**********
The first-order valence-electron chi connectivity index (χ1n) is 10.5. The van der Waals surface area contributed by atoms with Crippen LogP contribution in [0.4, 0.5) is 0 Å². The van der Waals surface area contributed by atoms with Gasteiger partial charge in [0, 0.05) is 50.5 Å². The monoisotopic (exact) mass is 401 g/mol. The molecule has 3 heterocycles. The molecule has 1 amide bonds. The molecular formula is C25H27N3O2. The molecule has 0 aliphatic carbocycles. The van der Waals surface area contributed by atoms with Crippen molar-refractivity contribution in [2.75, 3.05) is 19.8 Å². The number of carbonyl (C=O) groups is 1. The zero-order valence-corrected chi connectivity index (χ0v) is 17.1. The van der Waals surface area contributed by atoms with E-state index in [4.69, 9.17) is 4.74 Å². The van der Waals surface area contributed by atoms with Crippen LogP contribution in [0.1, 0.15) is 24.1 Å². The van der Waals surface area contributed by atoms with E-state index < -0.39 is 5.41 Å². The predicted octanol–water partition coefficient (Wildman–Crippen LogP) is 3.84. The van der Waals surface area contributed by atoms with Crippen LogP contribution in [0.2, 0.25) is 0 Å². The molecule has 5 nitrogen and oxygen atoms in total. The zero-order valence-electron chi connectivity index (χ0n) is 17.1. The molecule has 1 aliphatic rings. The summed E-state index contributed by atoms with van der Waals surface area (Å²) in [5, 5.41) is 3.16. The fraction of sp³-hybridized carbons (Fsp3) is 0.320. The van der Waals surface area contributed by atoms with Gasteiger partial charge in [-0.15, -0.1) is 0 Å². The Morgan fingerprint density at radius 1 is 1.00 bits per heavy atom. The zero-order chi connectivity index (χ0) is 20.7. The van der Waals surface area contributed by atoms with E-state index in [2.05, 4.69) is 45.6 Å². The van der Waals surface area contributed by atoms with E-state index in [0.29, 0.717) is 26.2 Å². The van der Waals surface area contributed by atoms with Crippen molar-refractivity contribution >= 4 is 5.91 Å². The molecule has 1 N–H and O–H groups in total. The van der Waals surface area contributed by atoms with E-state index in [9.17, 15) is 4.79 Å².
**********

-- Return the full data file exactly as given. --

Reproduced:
The first-order valence-electron chi connectivity index (χ1n) is 10.5. The van der Waals surface area contributed by atoms with Crippen LogP contribution in [0.4, 0.5) is 0 Å². The van der Waals surface area contributed by atoms with Gasteiger partial charge in [0, 0.05) is 50.5 Å². The monoisotopic (exact) mass is 401 g/mol. The molecule has 3 heterocycles. The molecule has 1 amide bonds. The molecular formula is C25H27N3O2. The molecule has 0 aliphatic carbocycles. The van der Waals surface area contributed by atoms with Crippen molar-refractivity contribution in [2.75, 3.05) is 19.8 Å². The number of carbonyl (C=O) groups is 1. The zero-order valence-corrected chi connectivity index (χ0v) is 17.1. The van der Waals surface area contributed by atoms with E-state index in [4.69, 9.17) is 4.74 Å². The van der Waals surface area contributed by atoms with Crippen LogP contribution in [0.1, 0.15) is 24.1 Å². The van der Waals surface area contributed by atoms with E-state index < -0.39 is 5.41 Å². The predicted octanol–water partition coefficient (Wildman–Crippen LogP) is 3.84. The van der Waals surface area contributed by atoms with Crippen LogP contribution in [0.2, 0.25) is 0 Å². The molecule has 5 nitrogen and oxygen atoms in total. The zero-order valence-electron chi connectivity index (χ0n) is 17.1. The molecule has 1 aliphatic rings. The summed E-state index contributed by atoms with van der Waals surface area (Å²) in [5, 5.41) is 3.16. The fraction of sp³-hybridized carbons (Fsp3) is 0.320. The van der Waals surface area contributed by atoms with Gasteiger partial charge in [-0.15, -0.1) is 0 Å². The Morgan fingerprint density at radius 1 is 1.00 bits per heavy atom. The zero-order chi connectivity index (χ0) is 20.7. The van der Waals surface area contributed by atoms with E-state index in [2.05, 4.69) is 45.6 Å². The van der Waals surface area contributed by atoms with E-state index in [0.29, 0.717) is 26.2 Å². The van der Waals surface area contributed by atoms with Crippen molar-refractivity contribution >= 4 is 5.91 Å². The molecule has 1 N–H and O–H groups in total. The van der Waals surface area contributed by atoms with E-state index in [9.17, 15) is 4.79 Å².